Note that Calvin’s redefinition eliminates any need for the Church to be Apostolic (unless you need priests for the valid administration of the Sacraments, which he denied). You could accept Christ, reject the Gospel, and still be part of the visible Church, so long as you preserved the preaching of the Gospel and the administration of the Sacraments. Likewise, the Corinthians who threatened to split into countless different sects would have been fine, since the Church of God still would have had “some existence” by virtue of their continued belief in Christ.
Another way that Church was redefined in the Reformation is reducing it to just the collection of the saved. If you’re saved, you’re part of the Kingdom. If you’re not saved, you’re not part of the Kingdom. But Christ doesn’t say that. He says quite otherwise, in fact:
“Again, the kingdom of heaven is like a net which was thrown into the sea and gathered fish of every kind; when it was full, men drew it ashore and sat down and sorted the good into vessels but threw away the bad. So it will be at the close of the age. The angels will come out and separate the evil from the righteous, and throw them into the furnace of fire; there men will weep and gnash their teeth.” (Matthew 13.47-50)
In Heaven, the Church will only contain the saved. On earth, that’s not the case. Here, the Church contains both good fish and bad fish. Or to use another of Christ’s images, it contains both wheat and weeds. And in response to the question, “Then do you want us to go and gather them?” He says, “No; lest in gathering the weeds you root up the wheat along with them. Let both grow together until the harvest; and at harvest time I will tell the reapers, Gather the weeds first and bind them in bundles to be burned, but gather the wheat into my barn.” (Matthew 13.8-30)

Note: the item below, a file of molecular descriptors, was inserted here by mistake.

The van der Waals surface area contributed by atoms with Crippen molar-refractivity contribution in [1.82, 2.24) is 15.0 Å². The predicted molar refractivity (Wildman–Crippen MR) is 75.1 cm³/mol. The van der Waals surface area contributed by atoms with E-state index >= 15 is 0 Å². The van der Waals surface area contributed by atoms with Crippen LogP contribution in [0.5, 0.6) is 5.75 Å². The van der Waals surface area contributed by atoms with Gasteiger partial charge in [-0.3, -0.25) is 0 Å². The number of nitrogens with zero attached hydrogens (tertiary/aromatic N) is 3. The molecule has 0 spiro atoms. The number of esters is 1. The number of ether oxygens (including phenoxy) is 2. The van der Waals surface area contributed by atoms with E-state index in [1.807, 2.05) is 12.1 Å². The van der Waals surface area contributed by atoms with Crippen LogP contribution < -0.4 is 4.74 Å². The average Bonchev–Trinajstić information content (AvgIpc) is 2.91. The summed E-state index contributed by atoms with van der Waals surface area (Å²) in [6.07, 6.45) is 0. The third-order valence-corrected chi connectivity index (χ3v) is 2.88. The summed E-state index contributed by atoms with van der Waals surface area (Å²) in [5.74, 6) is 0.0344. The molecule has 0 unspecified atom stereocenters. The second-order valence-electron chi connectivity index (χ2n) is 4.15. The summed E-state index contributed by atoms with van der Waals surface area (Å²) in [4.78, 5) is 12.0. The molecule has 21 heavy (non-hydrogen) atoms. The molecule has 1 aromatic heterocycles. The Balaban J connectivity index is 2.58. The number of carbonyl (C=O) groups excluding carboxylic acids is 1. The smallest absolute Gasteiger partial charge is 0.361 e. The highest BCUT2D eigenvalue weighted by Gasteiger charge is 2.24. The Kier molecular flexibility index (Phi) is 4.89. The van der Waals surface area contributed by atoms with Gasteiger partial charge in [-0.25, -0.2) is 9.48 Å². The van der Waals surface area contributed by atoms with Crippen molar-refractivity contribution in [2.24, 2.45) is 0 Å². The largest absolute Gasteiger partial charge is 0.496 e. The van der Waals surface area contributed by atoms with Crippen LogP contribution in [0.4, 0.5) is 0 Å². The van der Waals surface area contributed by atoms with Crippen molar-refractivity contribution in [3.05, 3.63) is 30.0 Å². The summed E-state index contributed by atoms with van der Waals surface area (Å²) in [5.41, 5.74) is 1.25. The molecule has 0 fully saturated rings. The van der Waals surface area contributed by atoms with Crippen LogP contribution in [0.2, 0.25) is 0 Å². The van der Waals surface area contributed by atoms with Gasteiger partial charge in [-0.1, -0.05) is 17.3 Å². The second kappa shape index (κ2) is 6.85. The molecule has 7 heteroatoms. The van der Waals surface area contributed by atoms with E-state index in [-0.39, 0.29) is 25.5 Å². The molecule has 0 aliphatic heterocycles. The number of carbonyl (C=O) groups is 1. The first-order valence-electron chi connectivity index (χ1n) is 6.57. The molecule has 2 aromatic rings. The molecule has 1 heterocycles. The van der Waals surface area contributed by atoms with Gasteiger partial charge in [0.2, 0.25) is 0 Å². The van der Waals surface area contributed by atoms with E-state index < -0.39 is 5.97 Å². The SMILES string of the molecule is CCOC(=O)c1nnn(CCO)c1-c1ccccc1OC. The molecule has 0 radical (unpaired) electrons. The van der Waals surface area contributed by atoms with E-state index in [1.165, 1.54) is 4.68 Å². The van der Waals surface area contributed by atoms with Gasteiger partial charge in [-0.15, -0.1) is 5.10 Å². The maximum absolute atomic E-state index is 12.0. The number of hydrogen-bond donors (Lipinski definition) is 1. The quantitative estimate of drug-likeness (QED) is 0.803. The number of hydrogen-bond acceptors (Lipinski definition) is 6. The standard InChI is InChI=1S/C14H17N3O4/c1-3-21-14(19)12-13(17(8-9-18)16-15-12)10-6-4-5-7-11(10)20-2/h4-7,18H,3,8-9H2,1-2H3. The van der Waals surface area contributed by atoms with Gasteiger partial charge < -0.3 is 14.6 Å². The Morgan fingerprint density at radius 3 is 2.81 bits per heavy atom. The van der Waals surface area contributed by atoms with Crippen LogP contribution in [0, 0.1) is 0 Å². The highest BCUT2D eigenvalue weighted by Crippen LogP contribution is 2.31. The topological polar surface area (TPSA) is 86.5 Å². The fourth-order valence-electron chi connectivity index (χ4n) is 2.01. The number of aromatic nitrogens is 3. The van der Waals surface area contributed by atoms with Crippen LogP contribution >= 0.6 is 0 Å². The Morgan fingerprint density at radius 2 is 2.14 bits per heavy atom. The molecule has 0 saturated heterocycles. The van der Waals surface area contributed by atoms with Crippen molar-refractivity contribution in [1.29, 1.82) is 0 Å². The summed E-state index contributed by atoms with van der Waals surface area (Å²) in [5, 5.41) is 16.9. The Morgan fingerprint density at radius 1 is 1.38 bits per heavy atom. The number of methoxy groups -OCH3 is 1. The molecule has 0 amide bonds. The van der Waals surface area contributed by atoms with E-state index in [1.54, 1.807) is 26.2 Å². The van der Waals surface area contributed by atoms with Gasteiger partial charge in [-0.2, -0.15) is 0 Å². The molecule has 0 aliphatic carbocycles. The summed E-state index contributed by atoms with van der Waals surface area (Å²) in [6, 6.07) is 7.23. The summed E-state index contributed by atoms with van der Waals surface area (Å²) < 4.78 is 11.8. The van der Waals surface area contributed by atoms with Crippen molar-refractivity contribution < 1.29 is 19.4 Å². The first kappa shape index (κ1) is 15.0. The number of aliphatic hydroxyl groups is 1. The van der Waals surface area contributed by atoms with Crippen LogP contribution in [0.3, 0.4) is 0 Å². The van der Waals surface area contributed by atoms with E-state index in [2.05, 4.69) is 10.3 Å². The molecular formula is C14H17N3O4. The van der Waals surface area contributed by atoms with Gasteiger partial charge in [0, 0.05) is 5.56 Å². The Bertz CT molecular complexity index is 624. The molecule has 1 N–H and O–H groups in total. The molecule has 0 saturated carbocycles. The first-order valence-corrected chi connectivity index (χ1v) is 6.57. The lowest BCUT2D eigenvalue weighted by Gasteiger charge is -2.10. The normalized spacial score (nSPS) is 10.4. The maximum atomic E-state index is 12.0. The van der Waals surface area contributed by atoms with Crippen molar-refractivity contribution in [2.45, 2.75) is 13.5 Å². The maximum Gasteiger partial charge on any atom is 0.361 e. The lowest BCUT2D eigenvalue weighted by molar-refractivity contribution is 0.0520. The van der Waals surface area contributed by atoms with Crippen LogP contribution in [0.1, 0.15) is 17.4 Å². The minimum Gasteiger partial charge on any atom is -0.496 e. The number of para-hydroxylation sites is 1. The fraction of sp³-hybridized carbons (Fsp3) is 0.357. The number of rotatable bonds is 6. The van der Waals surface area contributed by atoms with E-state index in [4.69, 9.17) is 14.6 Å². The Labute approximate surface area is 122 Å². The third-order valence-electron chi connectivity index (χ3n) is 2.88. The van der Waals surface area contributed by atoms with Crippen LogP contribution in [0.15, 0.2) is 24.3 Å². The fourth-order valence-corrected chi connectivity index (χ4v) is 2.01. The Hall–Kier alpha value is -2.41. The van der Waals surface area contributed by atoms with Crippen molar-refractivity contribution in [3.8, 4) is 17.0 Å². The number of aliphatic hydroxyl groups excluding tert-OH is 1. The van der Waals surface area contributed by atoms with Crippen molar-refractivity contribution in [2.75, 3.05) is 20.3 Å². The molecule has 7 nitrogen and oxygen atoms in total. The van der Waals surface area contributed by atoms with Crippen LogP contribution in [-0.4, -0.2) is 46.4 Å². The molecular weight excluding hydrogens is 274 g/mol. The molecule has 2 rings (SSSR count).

So the very attempt to reinvent the Church as just the saved is exactly what He told us not to do.
IV. What This Means
This Biblical depiction of the Church poses serious problems for the Reformation.
Think about it this way. Christ founded a structured, visible Church. Could a Christian in the first century choose to accept Christ but not join this Church? No. We saw in Part I that you can’t accept Christ and not the Church, and we saw in Part II that when the Corinthians started to factionalize, Paul reeled them back in.
What about a Christian of the second century? Could he choose to reject the Church, now that it’s in the hands of the successors of the Apostles? No: the call for all Christians to be all part of the One Church wasn’t just for the Apostolic age. That’s actually quite clear in John 17:20-23, in which Jesus explicitly prayed for His future followers:
“I do not pray for these only, but also for those who believe in me through their word, that they may all be one; even as thou, Father, art in me, and I in thee, that they also may be in us, so that the world may believe that thou hast sent me. The glory which thou hast given me I have given to them, that they may be one even as we are one, I in them and thou in me, that they may become perfectly one, so that the world may know that thou hast sent me and hast loved them even as thou hast loved me.”
Amazingly, no Protestant denomination claims to be this one structured, visible Church. The Methodists and the Presbyterians, for all that they may disagree with one another, never claim “everyone should be Methodist, because Jesus Christ founded the Methodist Church, and it’s the one true Church.” They don’t even pretend that’s the case.
When we Catholics do make this claim about our Church, we’re viewed as arrogant. But if we’re the true Church, this is exactly the kind of claim we should be making. And if we’re not the true Church, we shouldn’t exist.